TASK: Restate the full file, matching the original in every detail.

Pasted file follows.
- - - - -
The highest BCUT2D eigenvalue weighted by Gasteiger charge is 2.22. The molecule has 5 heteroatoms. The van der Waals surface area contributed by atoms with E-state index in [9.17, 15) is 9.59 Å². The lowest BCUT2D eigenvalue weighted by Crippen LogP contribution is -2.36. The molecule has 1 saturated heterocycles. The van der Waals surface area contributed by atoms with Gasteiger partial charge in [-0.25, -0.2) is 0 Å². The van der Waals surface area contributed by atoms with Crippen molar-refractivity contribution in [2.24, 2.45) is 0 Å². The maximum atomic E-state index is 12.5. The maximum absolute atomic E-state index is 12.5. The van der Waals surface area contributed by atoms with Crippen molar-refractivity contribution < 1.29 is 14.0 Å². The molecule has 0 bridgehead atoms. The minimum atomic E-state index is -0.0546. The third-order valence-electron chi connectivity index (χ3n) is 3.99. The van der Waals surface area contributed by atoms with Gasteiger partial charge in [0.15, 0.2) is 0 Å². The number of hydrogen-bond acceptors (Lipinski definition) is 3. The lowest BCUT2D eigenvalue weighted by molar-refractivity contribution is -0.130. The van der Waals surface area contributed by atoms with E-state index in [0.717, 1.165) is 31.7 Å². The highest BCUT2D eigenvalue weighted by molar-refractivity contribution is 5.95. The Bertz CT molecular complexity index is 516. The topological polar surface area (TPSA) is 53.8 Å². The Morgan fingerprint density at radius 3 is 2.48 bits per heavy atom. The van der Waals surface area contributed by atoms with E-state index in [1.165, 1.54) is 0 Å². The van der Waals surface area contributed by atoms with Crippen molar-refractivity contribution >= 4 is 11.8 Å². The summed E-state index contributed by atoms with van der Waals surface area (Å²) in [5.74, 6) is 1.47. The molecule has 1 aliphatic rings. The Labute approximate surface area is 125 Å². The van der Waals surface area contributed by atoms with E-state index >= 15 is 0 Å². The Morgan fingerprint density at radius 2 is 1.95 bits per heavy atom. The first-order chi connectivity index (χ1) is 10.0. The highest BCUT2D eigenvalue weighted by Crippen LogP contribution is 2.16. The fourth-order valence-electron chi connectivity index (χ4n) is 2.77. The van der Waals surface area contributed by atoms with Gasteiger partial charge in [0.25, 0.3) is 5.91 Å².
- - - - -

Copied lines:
The highest BCUT2D eigenvalue weighted by Gasteiger charge is 2.22. The molecule has 5 heteroatoms. The van der Waals surface area contributed by atoms with E-state index in [9.17, 15) is 9.59 Å². The lowest BCUT2D eigenvalue weighted by Crippen LogP contribution is -2.36. The molecule has 1 saturated heterocycles. The van der Waals surface area contributed by atoms with Gasteiger partial charge in [-0.25, -0.2) is 0 Å². The van der Waals surface area contributed by atoms with Crippen molar-refractivity contribution in [2.24, 2.45) is 0 Å². The maximum atomic E-state index is 12.5. The maximum absolute atomic E-state index is 12.5. The van der Waals surface area contributed by atoms with Crippen molar-refractivity contribution < 1.29 is 14.0 Å². The molecule has 0 bridgehead atoms. The minimum atomic E-state index is -0.0546. The third-order valence-electron chi connectivity index (χ3n) is 3.99. The van der Waals surface area contributed by atoms with Gasteiger partial charge in [0.15, 0.2) is 0 Å². The number of hydrogen-bond acceptors (Lipinski definition) is 3. The lowest BCUT2D eigenvalue weighted by molar-refractivity contribution is -0.130. The van der Waals surface area contributed by atoms with E-state index in [0.717, 1.165) is 31.7 Å². The highest BCUT2D eigenvalue weighted by molar-refractivity contribution is 5.95. The Bertz CT molecular complexity index is 516. The topological polar surface area (TPSA) is 53.8 Å². The Morgan fingerprint density at radius 3 is 2.48 bits per heavy atom. The van der Waals surface area contributed by atoms with E-state index in [1.165, 1.54) is 0 Å². The van der Waals surface area contributed by atoms with Crippen molar-refractivity contribution >= 4 is 11.8 Å². The summed E-state index contributed by atoms with van der Waals surface area (Å²) in [5.74, 6) is 1.47. The molecule has 1 aliphatic rings. The Labute approximate surface area is 125 Å². The van der Waals surface area contributed by atoms with E-state index >= 15 is 0 Å². The Morgan fingerprint density at radius 2 is 1.95 bits per heavy atom. The first-order chi connectivity index (χ1) is 10.0. The highest BCUT2D eigenvalue weighted by Crippen LogP contribution is 2.16. The fourth-order valence-electron chi connectivity index (χ4n) is 2.77. The van der Waals surface area contributed by atoms with Gasteiger partial charge in [0.25, 0.3) is 5.91 Å².